So, how does the Servant (v. 4-11) contrast Israel (v. 1-3), and us? The condition of humanity given is one of self-trust, and faithlessness to God. The answer God gives is the faithfulness of the servant. And the charge is to therefore trust in the servant. The hope given to Israel is personified in the servant, that hope realized is seen in the lived-out mission of the servant. The Good News of Isaiah 50 is that the servant is faithful when we are not. In response to disobedience, the servant obeys. Surrounded by unfaithfulness, the servant is faithful to His mission; He comforts and is empowered.

 

Today

So the question for us now is: What do we do w/ this knowledge? The trouble is we think we know what is best and we trust in ourselves. And yet, we are called to place our trust in the servant. There are 2 ways we could look at this application. In this passage we are confronted w/ our inability to hear Gods call. We see that, unlike us, the servant was able to listen and live out Gods mission. So as a result we could say: JC trusted God, so I should trust in God. At the surface this is great, but theres a subtle problem. In this approach, there is a bit of moralism happening, saying JC was able to trust, so I should be able to trust It is subtle, but in this approach we are putting our trust in ourselves to be able to live out Gods calling. It says, the moral of the story is that JC trusted so we should too. That’s the 1st way of application. The 2nd way is to see that we are unable to trust and live out our calling. Thats our condition. We see that the servant, JC, was able to succeed where we failed. And rather than our own efforts of trust being the answer to the condition, we instead see the servant Himself as the answer to our inability. We are unable to listen and live out our call. So JC the Servant came and answered the call of God, offering His back to beatings, His body as a sacrifice. b/c of the fulfilled mission of the servant, our condition is addressed and answered – not b/c we trusted, but b/c of His faithfulness. For while we were still sinners JC died for us. And so the charge to trust and obey is not a call of moralism, and self discipline. The charge to trust and obey, is a call to look to the servant as the answer to our inadequacies. This does not let us off the hook, but places our effort fully in efforts of JC. The Good News of Isaiah 50 is that the servant is faithful when we are not. And the difference this makes is that we are not condemned b/c of our sin. Rather we are welcomed into Gods presence b/c JC is faithful.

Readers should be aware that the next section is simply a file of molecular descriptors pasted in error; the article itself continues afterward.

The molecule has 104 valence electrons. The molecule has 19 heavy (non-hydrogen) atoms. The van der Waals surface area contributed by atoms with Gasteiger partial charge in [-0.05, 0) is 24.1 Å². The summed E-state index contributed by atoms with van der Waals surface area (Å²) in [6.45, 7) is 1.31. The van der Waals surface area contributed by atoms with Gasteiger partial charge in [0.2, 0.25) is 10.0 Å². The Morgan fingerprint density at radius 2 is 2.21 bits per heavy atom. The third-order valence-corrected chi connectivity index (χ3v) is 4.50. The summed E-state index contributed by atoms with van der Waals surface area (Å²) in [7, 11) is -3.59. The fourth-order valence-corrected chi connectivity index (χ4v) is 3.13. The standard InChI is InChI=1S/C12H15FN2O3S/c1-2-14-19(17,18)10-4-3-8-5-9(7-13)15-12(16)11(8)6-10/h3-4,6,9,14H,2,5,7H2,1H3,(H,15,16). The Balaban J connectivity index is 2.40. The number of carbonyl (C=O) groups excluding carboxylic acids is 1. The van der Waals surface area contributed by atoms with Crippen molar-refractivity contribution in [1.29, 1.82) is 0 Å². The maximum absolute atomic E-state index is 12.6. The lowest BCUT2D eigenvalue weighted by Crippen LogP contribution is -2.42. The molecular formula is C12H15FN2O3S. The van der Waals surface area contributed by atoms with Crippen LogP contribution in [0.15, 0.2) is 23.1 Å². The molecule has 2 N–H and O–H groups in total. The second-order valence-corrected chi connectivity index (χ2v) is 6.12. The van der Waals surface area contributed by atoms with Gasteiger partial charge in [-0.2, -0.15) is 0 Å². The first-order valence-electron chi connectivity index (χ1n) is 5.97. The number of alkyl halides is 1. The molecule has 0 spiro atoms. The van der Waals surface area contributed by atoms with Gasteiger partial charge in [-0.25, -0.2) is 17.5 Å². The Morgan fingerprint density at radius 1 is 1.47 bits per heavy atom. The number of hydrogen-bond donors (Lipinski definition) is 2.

To conclude I want you to remember the account of JC on night of His betrayal, in the Garden. Here we see that the servant obeys, even while He is surrounded by disobedience. Luke 22:39-46 says: